Over 12 months on from the 'end' of the pandemic, does the future look any better for companies in England and Wales?
It would appear not, in the short-term at least, given the current economic challenges in the UK.
Therefore, it is as important as ever for companies in financial distress to seek timely professional advice (whether that be from solicitors, accountants or Insolvency Practitioners).
Current challenges for companies
The current market conditions being faced by companies in England and Wales are arguably some of the most challenging seen in recent times.
Contributing factors, to name a few, include rising interest rates (the Bank of England base rate rose again in May 2023, this time to 4.5%), high inflation (inflation remained stubbornly high in April 2023 at 8.7%), increased fuel prices, the ongoing energy crisis and persistent supply chain issues.
Factors such as these, coupled with the ongoing cost of living crisis, have impacted companies across the whole spectrum of the UK economy, some quite severely.
The financial strains being placed on UK companies can be seen in the high number of reported corporate insolvencies.
The statistics for England and Wales for 2022 show a considerable rise to over 22,000 formal insolvencies (the highest level for 13 years).
Most recently, in April 2023 alone there were 1,685 company failures - although 15% fewer than the number in April 2022, this number is higher than both during and before the Covid-19 pandemic period.
Included within the April 2023 figures is the high-profile insolvency of 150-year-old law firm Ince Group PLC which collapsed into administration, appearing to demonstrate the extent to which most companies, regardless of their size and apparent financial strength, are susceptible to the current economic pressures.
Risks of not seeking timely professional advice
Given the challenges currently faced by many UK companies, the risks of not seeking timely professional advice are ever more apparent.
The obvious risks to a company in any degree of financial distress are that it becomes, or is in danger of becoming, insolvent or ends up having to cease to trade.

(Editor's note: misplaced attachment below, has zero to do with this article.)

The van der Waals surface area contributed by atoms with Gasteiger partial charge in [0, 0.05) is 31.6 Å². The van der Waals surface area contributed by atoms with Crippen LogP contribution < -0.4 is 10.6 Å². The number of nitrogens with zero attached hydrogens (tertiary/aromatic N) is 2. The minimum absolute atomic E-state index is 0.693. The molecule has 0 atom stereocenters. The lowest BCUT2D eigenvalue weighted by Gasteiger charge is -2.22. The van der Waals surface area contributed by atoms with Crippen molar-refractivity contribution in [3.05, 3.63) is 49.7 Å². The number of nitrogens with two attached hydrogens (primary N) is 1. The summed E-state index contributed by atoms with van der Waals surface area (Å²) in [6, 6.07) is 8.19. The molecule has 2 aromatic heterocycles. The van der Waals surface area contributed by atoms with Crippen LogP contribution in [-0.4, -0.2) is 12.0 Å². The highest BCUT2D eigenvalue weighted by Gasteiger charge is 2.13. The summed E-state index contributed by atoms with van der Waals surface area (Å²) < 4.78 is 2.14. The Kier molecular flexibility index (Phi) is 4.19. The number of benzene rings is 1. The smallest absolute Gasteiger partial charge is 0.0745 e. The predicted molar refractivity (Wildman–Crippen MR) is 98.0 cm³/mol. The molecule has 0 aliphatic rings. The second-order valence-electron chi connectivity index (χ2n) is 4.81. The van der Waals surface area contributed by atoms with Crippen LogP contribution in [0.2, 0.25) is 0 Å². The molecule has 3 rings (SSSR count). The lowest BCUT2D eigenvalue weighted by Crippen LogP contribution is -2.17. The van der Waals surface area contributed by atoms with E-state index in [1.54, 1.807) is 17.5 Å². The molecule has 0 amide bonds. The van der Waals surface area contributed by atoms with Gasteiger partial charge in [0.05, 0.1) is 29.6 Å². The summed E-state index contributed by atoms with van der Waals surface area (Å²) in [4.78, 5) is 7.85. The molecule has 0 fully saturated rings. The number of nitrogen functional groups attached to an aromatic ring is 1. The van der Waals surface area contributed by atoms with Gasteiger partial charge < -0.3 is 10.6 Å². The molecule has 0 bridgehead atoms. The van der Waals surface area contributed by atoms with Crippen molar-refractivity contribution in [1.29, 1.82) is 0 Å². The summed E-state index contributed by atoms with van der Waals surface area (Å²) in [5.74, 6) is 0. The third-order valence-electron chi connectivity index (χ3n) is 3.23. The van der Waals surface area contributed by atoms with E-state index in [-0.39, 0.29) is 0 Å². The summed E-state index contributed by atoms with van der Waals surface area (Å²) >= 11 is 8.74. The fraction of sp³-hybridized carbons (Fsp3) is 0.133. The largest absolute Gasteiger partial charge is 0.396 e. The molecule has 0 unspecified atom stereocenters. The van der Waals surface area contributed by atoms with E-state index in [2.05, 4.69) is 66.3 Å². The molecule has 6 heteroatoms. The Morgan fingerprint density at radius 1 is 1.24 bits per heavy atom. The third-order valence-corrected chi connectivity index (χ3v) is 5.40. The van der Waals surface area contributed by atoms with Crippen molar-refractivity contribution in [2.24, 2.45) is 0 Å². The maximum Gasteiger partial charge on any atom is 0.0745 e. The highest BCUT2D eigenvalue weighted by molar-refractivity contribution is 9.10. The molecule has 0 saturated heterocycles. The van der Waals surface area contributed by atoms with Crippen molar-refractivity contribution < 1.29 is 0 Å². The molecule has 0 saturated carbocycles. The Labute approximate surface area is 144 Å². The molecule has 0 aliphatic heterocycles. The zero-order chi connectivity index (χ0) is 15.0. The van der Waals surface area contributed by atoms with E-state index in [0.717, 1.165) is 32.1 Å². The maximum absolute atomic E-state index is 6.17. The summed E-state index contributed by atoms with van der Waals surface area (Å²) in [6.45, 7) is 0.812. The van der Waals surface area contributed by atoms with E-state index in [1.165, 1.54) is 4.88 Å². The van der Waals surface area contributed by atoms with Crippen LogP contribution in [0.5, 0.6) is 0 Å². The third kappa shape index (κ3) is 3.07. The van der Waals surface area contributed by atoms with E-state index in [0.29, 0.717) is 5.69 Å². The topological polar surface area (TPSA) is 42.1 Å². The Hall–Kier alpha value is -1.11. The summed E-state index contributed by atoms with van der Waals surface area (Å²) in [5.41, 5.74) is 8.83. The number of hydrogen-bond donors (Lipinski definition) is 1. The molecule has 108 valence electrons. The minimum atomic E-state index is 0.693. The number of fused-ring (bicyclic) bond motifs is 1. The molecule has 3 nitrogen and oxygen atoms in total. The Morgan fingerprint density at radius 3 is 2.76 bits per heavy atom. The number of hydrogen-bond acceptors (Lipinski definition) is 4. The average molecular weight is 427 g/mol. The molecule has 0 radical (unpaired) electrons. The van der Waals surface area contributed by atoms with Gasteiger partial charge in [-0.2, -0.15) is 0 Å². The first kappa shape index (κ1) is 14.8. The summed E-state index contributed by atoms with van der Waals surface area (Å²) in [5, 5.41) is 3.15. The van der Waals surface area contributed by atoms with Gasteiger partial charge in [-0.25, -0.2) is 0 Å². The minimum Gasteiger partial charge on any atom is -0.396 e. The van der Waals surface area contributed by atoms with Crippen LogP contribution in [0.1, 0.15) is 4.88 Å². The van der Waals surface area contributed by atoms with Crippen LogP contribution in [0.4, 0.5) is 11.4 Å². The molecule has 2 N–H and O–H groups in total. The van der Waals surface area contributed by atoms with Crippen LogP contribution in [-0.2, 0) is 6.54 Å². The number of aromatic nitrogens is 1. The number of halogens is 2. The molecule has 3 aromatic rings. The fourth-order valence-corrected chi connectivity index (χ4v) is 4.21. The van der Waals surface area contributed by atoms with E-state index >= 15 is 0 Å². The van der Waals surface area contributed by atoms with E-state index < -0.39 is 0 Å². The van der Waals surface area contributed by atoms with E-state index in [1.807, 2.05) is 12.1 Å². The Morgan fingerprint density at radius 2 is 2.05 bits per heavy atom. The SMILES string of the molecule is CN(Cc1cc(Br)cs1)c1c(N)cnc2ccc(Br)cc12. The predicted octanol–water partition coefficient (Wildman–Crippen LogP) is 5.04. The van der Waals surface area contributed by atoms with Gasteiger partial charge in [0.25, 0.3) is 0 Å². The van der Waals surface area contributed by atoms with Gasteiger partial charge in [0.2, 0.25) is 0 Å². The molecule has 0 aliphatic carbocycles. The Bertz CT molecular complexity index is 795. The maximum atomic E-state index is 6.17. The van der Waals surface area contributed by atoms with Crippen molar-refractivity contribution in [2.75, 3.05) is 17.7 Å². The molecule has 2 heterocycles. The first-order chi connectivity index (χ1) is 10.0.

This, in turn, could have a detrimental impact on both existing and potential trading relationships with third parties, as well as, of course, on the owners of the company, who may lose their equity stakes in the company and who may also be exposed to personal guarantees previously given in support of the company's liabilities.
Risks to individuals
The risks to individuals involved in the management of a company (i.e. company directors) are that they breach their statutory and fiduciary duties to the company and its creditors by continuing to trade at a time when the company is insolvent or on the cusp of insolvency, known rather ominously as the 'twilight period'.
This period can creep up on companies, so directors need to be vigilant to avoid 'sleepwalking' into insolvency.
If a company does enter the 'twilight period' and then becomes insolvent and subsequently ends up in a formal insolvency procedure.
This could ultimately result in actions being brought against the company's directors in their personal capacities by an insolvency office holder (i.e. a liquidator or an administrator) in relation to, for example, breach of fiduciary duties, misfeasance or wrongful trading, or by the Insolvency Service by way of director disqualification proceedings.
Given the above, it is imperative that companies, through their directors, seek appropriate professional advice as early as possible when there are signs that the company may be in financial distress.
If professional advice is sought at an early enough stage, it may be possible for a company to avoid insolvency altogether through.
For example, a properly thought-through and executed restructuring of the business.
Even where a company is already insolvent or on the cusp of insolvency, it is still essential to seek professional advice to benefit from that advice and demonstrate proper governance on the part of directors.
Also, it is worth noting that insolvency does not necessarily mean the end of the road for a business, as it may be possible to save a company through.
For example, a company voluntary arrangement or to preserve the company's business as a going concern through administration.
Where those procedures are not viable, it will probably be necessary to consider liquidation.
In summary, the options available to a company in financial distress will depend on the circumstances of each case.
Company directors may also wish to seek professional advice in relation to their duties and obligations to the company and its creditors and the risks of personal liability, although such advice is usually coupled with advice provided to the company as described above.
Financial distress and insolvency can be very stressful and difficult scenarios for all involved with the management of a company.
However, by seeking timely professional advice and experienced guidance, both companies and their directors can successfully navigate the issues they are experiencing and can often find a positive solution.
Where advice is sought from a suitably experienced insolvency and restructuring lawyer, then, depending on the circumstances, a referral to a licensed insolvency practitioner may be appropriate.
The content of this article is intended to provide a general guide to the subject matter. Specialist advice should be sought about your specific circumstances.